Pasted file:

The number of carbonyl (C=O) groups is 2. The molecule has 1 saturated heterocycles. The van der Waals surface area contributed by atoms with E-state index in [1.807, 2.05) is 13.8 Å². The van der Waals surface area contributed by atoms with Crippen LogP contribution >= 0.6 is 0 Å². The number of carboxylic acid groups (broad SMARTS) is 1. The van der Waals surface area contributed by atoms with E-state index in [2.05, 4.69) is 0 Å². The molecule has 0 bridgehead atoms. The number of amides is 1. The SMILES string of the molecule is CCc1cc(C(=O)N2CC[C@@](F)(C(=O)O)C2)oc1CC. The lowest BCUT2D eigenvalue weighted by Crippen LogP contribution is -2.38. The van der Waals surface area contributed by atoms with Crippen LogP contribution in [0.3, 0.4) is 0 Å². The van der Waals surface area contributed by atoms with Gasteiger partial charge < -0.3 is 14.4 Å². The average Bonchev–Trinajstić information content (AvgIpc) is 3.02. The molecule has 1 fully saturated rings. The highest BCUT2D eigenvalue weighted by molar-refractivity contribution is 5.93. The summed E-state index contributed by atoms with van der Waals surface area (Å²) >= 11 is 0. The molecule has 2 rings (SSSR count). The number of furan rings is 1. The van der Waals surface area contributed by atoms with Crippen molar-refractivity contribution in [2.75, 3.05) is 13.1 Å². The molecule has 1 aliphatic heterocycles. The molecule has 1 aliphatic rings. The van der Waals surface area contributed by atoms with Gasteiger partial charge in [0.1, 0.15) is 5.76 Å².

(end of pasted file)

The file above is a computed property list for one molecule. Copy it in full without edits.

The number of carbonyl (C=O) groups is 2. The molecule has 1 saturated heterocycles. The van der Waals surface area contributed by atoms with E-state index in [1.807, 2.05) is 13.8 Å². The van der Waals surface area contributed by atoms with Crippen LogP contribution >= 0.6 is 0 Å². The number of carboxylic acid groups (broad SMARTS) is 1. The van der Waals surface area contributed by atoms with E-state index in [2.05, 4.69) is 0 Å². The molecule has 0 bridgehead atoms. The number of amides is 1. The SMILES string of the molecule is CCc1cc(C(=O)N2CC[C@@](F)(C(=O)O)C2)oc1CC. The lowest BCUT2D eigenvalue weighted by Crippen LogP contribution is -2.38. The van der Waals surface area contributed by atoms with Crippen LogP contribution in [0.3, 0.4) is 0 Å². The van der Waals surface area contributed by atoms with Gasteiger partial charge < -0.3 is 14.4 Å². The average Bonchev–Trinajstić information content (AvgIpc) is 3.02. The molecule has 1 fully saturated rings. The highest BCUT2D eigenvalue weighted by molar-refractivity contribution is 5.93. The summed E-state index contributed by atoms with van der Waals surface area (Å²) >= 11 is 0. The molecule has 2 rings (SSSR count). The number of furan rings is 1. The van der Waals surface area contributed by atoms with Crippen molar-refractivity contribution in [2.75, 3.05) is 13.1 Å². The molecule has 1 aliphatic heterocycles. The molecule has 1 aliphatic rings. The van der Waals surface area contributed by atoms with Gasteiger partial charge in [0.1, 0.15) is 5.76 Å².